Cooper Strikes Landmark Agreement As Crackdown On Predatory Lenders ContinuesPosted — Updated
"With this agreement in place, Household consumers will get well-deserved refunds," Cooper said Monday, "and all consumers will have better access to credit on fair terms.Because Household has agreed to change the way it does business and deals with its customers, we have set a new standard for the entire mortgage lending industry."
Under an agreement made binding Monday by Wake County Superior Court Judge Howard Manning, Jr., and by courts in 49 other states and the District of Columbia, Household will repay its customers $484 million and reform its lending practices.
Cooper, who serves as chair of the National Association of Attorneys Generals' Consumer Protection Committee, spearheaded the final settlement negotiations in October along with Iowa Attorney General Tom Miller, Washington State Attorney General Christine O. Gregoire and New York Banking Superintendent Elizabeth McCaul.
The courts from 19 other states allege that Household and its subsidiaries misled borrowers about the costs of mortgage loans. State investigators discovered that Household had failed to tell some borrowers about punitive prepayment penalties imposed on their loans.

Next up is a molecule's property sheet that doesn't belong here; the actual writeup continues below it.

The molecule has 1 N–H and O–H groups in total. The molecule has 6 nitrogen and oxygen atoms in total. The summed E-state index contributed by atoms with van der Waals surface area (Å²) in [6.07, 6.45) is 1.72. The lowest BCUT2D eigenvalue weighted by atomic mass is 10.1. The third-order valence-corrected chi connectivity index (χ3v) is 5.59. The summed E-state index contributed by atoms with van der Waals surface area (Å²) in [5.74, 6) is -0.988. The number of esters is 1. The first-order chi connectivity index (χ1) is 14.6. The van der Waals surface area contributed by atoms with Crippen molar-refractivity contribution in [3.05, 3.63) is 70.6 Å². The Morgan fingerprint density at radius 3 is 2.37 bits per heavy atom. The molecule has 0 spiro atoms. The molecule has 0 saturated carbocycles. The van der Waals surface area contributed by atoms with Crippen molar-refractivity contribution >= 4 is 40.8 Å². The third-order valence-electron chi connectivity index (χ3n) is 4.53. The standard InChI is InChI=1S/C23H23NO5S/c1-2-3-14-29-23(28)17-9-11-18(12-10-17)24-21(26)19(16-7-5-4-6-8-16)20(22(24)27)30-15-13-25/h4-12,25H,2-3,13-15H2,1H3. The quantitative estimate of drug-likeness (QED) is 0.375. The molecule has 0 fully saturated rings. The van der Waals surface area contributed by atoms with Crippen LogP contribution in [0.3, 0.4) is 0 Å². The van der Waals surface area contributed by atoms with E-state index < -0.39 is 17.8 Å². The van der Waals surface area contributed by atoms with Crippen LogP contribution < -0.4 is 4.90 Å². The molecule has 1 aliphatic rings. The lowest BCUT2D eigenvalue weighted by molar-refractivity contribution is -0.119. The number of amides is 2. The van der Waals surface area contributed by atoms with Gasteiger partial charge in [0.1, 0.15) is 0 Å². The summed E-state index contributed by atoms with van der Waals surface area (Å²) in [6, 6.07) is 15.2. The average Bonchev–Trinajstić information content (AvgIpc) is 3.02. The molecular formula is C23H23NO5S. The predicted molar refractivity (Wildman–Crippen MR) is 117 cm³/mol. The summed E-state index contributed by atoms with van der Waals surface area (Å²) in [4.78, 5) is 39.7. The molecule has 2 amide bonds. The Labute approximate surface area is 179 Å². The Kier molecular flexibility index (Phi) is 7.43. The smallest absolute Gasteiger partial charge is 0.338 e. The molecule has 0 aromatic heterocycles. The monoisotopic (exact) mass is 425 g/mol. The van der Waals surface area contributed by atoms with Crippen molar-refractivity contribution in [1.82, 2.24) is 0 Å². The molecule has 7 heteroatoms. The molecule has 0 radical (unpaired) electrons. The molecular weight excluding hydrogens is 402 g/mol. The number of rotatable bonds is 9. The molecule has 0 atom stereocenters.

Household also added expensive credit insurance premiums to loans without borrowers' consent. Other borrowers were promised lower interest rates but were then charged as much as 12 to 18 percent.
To settle these allegations, Household agreed to pay refunds of $484 million, to improve disclosures, to ensure that its loans provide consumers a net benefit and to limit prepayment penalties to the first two years of loans.
Much of the injunctive relief mirrors North Carolina's predatory lending law, which Cooper authored as a state senator.
"I'll keep working to crack down on predatory lending so that all families can have access to fairly priced loans," Cooper said.
North Carolina borrowers' share of the multi-state settlement will total $10.8 million.
Approximately 7, 500 North Carolinians took out first mortgage loans with Household from 1999 to 2002.
Under terms of the settlement, North Carolina consumers could share up to $9 million in refunds. Those eligible for a refund will be contacted directly by the settlement administrator in the coming months.
The Household agreement follows on the heels of a $20.2 million settlement Cooper negotiated with The Associates last year, the largest consumer protection settlement in state history.
North Carolina was the first state to target The Associates for "packing" single premium credit insurance into its loans. The Federal Trade Commission has since negotiated a national settlement with The Associates' parent company, Citigroup.
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